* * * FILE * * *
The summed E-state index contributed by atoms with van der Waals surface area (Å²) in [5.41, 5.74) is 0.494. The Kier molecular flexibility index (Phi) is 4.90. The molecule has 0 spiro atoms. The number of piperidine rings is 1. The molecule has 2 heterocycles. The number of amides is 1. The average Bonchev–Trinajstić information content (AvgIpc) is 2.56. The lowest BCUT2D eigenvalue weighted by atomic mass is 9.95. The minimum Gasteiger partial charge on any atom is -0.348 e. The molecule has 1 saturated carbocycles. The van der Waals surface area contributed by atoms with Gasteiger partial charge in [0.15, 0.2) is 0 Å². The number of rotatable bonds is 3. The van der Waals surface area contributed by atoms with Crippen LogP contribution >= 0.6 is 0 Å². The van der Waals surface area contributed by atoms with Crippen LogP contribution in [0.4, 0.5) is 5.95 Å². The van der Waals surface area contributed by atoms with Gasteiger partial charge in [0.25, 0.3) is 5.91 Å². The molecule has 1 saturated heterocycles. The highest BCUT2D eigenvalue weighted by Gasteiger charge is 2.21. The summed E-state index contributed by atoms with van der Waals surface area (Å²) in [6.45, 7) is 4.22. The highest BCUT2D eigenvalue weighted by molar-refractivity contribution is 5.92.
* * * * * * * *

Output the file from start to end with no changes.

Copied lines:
The summed E-state index contributed by atoms with van der Waals surface area (Å²) in [5.41, 5.74) is 0.494. The Kier molecular flexibility index (Phi) is 4.90. The molecule has 0 spiro atoms. The number of piperidine rings is 1. The molecule has 2 heterocycles. The number of amides is 1. The average Bonchev–Trinajstić information content (AvgIpc) is 2.56. The lowest BCUT2D eigenvalue weighted by atomic mass is 9.95. The minimum Gasteiger partial charge on any atom is -0.348 e. The molecule has 1 saturated carbocycles. The van der Waals surface area contributed by atoms with Gasteiger partial charge in [0.15, 0.2) is 0 Å². The number of rotatable bonds is 3. The van der Waals surface area contributed by atoms with Crippen LogP contribution >= 0.6 is 0 Å². The van der Waals surface area contributed by atoms with Crippen LogP contribution in [0.4, 0.5) is 5.95 Å². The van der Waals surface area contributed by atoms with Gasteiger partial charge in [0.25, 0.3) is 5.91 Å². The molecule has 1 saturated heterocycles. The highest BCUT2D eigenvalue weighted by Gasteiger charge is 2.21. The summed E-state index contributed by atoms with van der Waals surface area (Å²) in [6.45, 7) is 4.22. The highest BCUT2D eigenvalue weighted by molar-refractivity contribution is 5.92.